Social, streams, channels, apps. All ripe for binning.

Clippy

During the mid-90s some of the most advanced thinking in computing and “hypermedia” (I know! Can you honestly believe it was called that?) was about intelligent agents making your life better for you by knowing your every preference. These agents – the most infamous and universally despised of which was Microsoft’s Clippy – would appear on screens greeting you by name, asking you how your day was going and somehow raiding your every thought for your next Google Search. Except Google hadn’t been invented then. It was AltaVista, or whatever.

Anyway, it is either very exciting or slightly ironic that now all of this is coming to pass. Suddenly business is taking notice that “markets are conversations“, or that you need to interact with things using, like, your voice.

I am Anti-Mac

But in amongst Google privacy angst, one thing that has not changed though is the desktop / apps / messages metaphor. In 1996 – >15 yrs ago! – Don Gentner and Jakob Neilson published a paper about the Anti-Mac interface. It was an rather academic look at what a computer interface would look like if you inverted everything that the Mac interface was about.

Mac Anti-Mac
Metaphors Reality
Direct Manipulation Delegation
See and Point Describe and Command
Consistency Diversity
WYSIWYG Represent Meaning
User Control Shared Control
Feedback and Dialog System Handles Details
Forgiveness Model User Actions
Aesthetic Integrity Graphic Variety
Modelessness Richer Cues

There’s more detail on Jakob’s site, but I have recently been reflecting that it is remarkable that almost 20 years since the Mac took off, we are still using a computing paradigm that relies on Windows Icons Menus Pointer (or WIMP) as the basic means of interaction.

Mobile? Doesn’t change anything!

Over the last 12 months or so of course everybody is saying that mobile and tablet are the new thing we should all be concerned with. But are they really that different? OK, a few nice gestures may make things feel a lot more ‘Minority Report‘, and the concept of syncing across devices adds a new dimension, but do these new technologies really have any concept of meaning?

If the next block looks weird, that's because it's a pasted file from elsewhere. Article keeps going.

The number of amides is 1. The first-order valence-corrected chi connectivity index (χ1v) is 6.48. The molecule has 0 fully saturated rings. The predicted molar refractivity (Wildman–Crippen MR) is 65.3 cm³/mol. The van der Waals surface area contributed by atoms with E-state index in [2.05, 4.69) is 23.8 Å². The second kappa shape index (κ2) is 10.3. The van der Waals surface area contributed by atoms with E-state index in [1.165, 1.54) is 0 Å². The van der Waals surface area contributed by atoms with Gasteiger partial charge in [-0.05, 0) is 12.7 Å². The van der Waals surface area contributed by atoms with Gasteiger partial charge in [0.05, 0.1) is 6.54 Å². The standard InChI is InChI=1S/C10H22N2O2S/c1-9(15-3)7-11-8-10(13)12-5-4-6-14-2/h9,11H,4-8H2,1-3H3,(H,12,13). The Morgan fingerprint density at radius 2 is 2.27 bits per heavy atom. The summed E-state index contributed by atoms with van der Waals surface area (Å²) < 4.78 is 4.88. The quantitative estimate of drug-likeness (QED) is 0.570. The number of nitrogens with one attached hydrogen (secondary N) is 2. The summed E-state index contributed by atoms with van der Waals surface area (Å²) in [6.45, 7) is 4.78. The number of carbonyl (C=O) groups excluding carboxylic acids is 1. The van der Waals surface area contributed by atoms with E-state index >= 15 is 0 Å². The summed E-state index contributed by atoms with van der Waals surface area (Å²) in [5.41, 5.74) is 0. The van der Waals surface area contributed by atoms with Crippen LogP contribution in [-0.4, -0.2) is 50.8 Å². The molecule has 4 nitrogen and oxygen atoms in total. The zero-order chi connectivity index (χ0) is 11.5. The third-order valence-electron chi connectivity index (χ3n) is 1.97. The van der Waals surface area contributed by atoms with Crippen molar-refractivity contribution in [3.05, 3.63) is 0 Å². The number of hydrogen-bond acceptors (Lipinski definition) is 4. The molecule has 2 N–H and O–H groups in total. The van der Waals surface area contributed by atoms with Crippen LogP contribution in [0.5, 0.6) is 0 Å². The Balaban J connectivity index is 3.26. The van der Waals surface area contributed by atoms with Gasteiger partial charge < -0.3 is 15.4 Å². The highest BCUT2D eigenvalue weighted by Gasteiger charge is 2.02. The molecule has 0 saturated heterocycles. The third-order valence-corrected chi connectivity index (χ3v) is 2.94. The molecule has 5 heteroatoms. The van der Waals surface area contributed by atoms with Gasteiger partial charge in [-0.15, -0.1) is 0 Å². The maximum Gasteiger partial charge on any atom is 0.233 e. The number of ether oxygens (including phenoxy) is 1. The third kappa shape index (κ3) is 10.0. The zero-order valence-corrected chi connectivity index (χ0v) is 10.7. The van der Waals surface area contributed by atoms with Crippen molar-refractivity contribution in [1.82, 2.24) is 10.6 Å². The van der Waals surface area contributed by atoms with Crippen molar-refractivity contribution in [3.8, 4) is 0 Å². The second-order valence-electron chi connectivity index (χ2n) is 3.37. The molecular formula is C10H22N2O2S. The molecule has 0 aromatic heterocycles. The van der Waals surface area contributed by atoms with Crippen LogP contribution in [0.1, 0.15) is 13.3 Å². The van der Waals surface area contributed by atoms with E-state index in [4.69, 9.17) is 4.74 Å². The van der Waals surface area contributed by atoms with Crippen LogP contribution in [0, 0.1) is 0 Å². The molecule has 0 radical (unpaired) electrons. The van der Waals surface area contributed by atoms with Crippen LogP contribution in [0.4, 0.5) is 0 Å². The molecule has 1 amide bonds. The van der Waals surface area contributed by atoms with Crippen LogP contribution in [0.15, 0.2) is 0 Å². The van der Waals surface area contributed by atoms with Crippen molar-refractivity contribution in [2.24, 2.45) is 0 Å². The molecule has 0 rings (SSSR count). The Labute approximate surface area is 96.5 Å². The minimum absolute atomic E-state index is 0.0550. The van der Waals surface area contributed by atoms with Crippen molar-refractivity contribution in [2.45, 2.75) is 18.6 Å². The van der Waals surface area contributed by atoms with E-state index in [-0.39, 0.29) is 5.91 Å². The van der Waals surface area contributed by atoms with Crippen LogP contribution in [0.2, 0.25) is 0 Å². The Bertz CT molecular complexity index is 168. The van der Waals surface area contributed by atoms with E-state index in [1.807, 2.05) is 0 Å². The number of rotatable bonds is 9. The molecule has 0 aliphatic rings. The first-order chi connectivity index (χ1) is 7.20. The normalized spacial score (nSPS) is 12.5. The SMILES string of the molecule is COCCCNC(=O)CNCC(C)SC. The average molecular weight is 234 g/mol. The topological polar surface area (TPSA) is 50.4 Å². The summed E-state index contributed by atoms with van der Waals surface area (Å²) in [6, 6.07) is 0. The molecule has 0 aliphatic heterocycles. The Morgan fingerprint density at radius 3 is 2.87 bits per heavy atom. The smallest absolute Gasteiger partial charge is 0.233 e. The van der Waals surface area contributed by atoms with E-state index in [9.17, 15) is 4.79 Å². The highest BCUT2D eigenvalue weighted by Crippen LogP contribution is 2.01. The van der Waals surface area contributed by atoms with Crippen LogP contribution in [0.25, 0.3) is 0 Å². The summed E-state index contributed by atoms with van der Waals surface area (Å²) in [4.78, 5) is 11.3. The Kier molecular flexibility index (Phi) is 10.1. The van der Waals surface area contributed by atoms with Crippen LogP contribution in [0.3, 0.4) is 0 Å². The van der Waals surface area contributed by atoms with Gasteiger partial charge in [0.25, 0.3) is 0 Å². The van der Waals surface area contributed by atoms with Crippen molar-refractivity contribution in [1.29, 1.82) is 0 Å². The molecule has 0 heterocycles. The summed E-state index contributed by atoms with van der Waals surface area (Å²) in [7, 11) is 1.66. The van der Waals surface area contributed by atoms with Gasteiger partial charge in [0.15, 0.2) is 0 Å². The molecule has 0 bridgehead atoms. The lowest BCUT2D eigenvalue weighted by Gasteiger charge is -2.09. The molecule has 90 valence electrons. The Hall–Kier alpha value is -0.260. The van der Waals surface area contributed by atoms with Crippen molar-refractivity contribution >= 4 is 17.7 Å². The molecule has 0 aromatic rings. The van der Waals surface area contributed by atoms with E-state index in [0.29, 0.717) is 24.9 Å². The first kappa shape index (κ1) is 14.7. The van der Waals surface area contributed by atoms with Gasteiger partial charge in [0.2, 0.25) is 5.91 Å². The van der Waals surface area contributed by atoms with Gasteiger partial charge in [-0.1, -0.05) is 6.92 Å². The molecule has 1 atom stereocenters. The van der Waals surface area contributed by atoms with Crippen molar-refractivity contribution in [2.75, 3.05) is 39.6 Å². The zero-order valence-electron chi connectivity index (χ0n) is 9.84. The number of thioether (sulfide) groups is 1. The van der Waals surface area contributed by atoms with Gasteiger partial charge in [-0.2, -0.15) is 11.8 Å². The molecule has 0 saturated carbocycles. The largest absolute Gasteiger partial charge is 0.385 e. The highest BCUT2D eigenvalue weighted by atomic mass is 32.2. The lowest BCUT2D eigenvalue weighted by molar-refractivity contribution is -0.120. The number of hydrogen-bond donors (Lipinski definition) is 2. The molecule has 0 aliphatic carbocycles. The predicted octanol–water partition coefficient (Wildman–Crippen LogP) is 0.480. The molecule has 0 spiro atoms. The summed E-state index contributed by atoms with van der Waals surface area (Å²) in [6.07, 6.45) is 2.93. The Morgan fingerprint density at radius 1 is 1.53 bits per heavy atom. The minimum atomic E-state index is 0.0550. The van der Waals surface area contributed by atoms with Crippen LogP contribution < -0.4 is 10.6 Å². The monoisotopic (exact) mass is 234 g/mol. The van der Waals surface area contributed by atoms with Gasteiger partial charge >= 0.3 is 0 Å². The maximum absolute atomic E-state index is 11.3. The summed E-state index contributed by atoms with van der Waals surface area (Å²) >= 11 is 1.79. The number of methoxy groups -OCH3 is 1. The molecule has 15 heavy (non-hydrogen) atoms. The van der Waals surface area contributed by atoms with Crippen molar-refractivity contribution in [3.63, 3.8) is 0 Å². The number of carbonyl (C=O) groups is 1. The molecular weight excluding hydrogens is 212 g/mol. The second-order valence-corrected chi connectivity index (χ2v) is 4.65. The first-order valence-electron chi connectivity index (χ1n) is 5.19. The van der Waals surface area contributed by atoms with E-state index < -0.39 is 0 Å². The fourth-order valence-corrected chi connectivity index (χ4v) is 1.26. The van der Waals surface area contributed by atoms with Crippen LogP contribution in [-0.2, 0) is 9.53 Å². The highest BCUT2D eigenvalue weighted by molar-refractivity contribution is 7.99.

A while back I was at a Google event and put this train of thought to a very nice lady who works on Google Apps. She slightly missed my point and highlighted the benefit of GApps ability to finish work on one device, pick it up on another while at the same time collaborate on it with colleagues.

But the GApps interface doesn’t have a clue what you’re writing about. It organises your content into Documents, much as a desktop OS does. Or you have to organise your content yourself, and make your own connections between concepts, so really GApps doesn’t make things much easier than a filing cabinet would in real life.

Power in the network is dependant on active participants

Elsewhere, Microsoft and others are pinning their hopes in a big way on Enterprise Social Networking. Earlier this year, the Redmond giant shelled out $1.2bn on Yammer – one of the fastest growing apps in this space. [Full disclosure – we’re a paying customer of Yammer at work]. 

Overall I’m optimistic about social media for the enterprise. But the concept is only at stage one. When you start using Yammer and co at work, you add another strand of communication to personal social media channels, email, phone, meetings, and so on that we all have to deal with and manage proactively.

There are two developments that I think are now the next wave of productivity before the coming apocalypse. I think they will effectively spell the beginning of the end for our current paradigm of social, streams, channels and apps.

1. Intelligent agents

There is a pressing need for software to take away the pain and stress associated with the rhythmic checking required to keep up with all the different streams of information people should be engaged with if they are to be successful as ‘knowledge workers’ in today’s work culture.

By integrating these strands into a more personalised service, that somehow negotiates the privacy issues and helps to prioritise what is important now as well as predicting what will be important tomorrow, this software will help us to become more effective.

But I don’t believe this is just a software problem to solve. 

2. Intelligent humans

I suggest that most people (I include myself in this) lack the wherewithall to manage these streams and networks effectively. If Human Resources departments and educational bodies recognise that humans’ relationship to information in the networked society will separate the capable and empowered from the powerless and inept, I think that will be a giant step forward.

Most modern parents marvel at the way that their toddlers pick up laptops or iPads and get to grips with them quickly. This is not surprising at all or worrying in the slightest to me. What is more worrying is that leaders in our most powerful organisations do not understand what this change means – so they can’t equip our ever-ageing society with the skills required to participate.

If intelligent agents do take off, then the humans that operate them will need the wherewithall to understand what the agents are doing on their behalf. Otherwise we could be heading towards a very dystopian world.

But at least that world will not be talking about social media any more.

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